adrienne maree brown is the author of Pleasure Activism: The Politics of Feeling Good (2019), Emergent Strategy: Shaping Change, Changing Worlds (2017) and the co-editor of Octavia’s Brood: Science Fiction Stories from Social Justice Movements (2015). She is also the co-host of ‘How To Survive The End of the World’ and ‘Octavia’s Parables’ podcast. adrienne is rooted in Detroit. 

The Black Obsidian Sound System (B.O.S.S.) is a London based QTIBIPOC sound system formed in 2018, bringing together 15 individuals who work in radical sound, art and activism. They build upon the rich legacy of sound system culture both locally and across the African diaspora, while making a mark in what has been overwhelmingly a straight, cis male-dominated space. Their work includes renting the system to the community at subsidised rates or for free, technical workshops, live performance events, club nights, art installations, and various creative commissions, including a short film called Collective Hum (2019) for LUX & the ICO. Their primary aim is to provide amplification of the collective struggles within our communities and beyond. So, first of all, we are going to have the screening of Happy Birthday, Marsha! by writer and director Tourmaline.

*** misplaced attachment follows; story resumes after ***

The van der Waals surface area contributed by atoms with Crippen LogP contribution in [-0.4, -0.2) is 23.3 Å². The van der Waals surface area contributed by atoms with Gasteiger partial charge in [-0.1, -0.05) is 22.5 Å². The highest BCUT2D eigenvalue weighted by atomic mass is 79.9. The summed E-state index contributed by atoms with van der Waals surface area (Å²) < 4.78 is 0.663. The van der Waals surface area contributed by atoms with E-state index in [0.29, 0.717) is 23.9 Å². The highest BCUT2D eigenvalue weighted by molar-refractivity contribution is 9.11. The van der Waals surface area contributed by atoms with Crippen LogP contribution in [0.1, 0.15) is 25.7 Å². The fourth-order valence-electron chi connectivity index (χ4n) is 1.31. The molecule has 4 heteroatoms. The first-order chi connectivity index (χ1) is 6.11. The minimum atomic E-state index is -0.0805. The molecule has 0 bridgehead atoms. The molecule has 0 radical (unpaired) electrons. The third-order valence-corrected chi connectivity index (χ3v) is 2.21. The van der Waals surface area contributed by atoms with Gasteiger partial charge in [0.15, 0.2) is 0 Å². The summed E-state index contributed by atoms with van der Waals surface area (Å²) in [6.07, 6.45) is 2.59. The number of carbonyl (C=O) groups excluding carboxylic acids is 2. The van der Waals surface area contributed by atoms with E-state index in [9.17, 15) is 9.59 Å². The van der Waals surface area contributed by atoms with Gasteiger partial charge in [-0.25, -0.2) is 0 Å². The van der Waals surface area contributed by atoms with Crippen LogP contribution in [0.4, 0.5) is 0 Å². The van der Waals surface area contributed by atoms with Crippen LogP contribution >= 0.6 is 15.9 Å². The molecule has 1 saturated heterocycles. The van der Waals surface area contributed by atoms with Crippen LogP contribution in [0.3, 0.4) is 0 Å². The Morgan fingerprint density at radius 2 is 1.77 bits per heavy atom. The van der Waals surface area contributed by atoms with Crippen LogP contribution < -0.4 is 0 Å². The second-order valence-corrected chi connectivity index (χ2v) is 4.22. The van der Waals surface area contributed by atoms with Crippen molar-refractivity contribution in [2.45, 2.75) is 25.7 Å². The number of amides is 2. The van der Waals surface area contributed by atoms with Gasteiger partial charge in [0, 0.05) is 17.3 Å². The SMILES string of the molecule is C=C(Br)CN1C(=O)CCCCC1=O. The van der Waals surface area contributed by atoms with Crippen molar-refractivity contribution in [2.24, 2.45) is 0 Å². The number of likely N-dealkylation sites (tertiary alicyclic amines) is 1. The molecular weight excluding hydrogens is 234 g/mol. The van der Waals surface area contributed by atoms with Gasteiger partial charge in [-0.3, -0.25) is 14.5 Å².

[Screening of Happy Birthday, Marsha!]

Lola:

Now, I’m going to hand over to adrienne maree brown, who is going to introduce her work.

adrienne:

How we learned or how we are learning transformative justice: